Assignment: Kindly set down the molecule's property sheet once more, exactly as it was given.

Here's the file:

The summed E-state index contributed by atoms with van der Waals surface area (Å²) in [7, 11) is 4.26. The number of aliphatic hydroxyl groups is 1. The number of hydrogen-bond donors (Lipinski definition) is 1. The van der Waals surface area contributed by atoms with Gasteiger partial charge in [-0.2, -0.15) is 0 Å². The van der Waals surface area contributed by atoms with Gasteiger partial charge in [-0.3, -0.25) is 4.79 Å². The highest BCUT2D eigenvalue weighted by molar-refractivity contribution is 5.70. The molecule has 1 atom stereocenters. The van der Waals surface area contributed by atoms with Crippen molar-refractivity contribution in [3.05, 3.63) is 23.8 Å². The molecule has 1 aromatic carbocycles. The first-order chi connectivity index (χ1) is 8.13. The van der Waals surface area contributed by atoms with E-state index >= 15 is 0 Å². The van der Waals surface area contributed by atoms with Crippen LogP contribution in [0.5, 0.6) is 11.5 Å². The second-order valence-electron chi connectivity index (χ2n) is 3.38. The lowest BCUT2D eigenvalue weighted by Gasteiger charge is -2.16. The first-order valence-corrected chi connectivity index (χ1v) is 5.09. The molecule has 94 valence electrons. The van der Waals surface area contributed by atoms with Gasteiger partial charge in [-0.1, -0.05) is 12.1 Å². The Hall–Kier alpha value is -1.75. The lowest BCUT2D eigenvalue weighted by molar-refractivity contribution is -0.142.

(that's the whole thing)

The summed E-state index contributed by atoms with van der Waals surface area (Å²) in [7, 11) is 4.26. The number of aliphatic hydroxyl groups is 1. The number of hydrogen-bond donors (Lipinski definition) is 1. The van der Waals surface area contributed by atoms with Gasteiger partial charge in [-0.2, -0.15) is 0 Å². The van der Waals surface area contributed by atoms with Gasteiger partial charge in [-0.3, -0.25) is 4.79 Å². The highest BCUT2D eigenvalue weighted by molar-refractivity contribution is 5.70. The molecule has 1 atom stereocenters. The van der Waals surface area contributed by atoms with Crippen molar-refractivity contribution in [3.05, 3.63) is 23.8 Å². The molecule has 1 aromatic carbocycles. The first-order chi connectivity index (χ1) is 8.13. The van der Waals surface area contributed by atoms with E-state index >= 15 is 0 Å². The van der Waals surface area contributed by atoms with Crippen LogP contribution in [0.5, 0.6) is 11.5 Å². The second-order valence-electron chi connectivity index (χ2n) is 3.38. The lowest BCUT2D eigenvalue weighted by Gasteiger charge is -2.16. The first-order valence-corrected chi connectivity index (χ1v) is 5.09. The molecule has 94 valence electrons. The van der Waals surface area contributed by atoms with Gasteiger partial charge in [-0.1, -0.05) is 12.1 Å². The Hall–Kier alpha value is -1.75. The lowest BCUT2D eigenvalue weighted by molar-refractivity contribution is -0.142.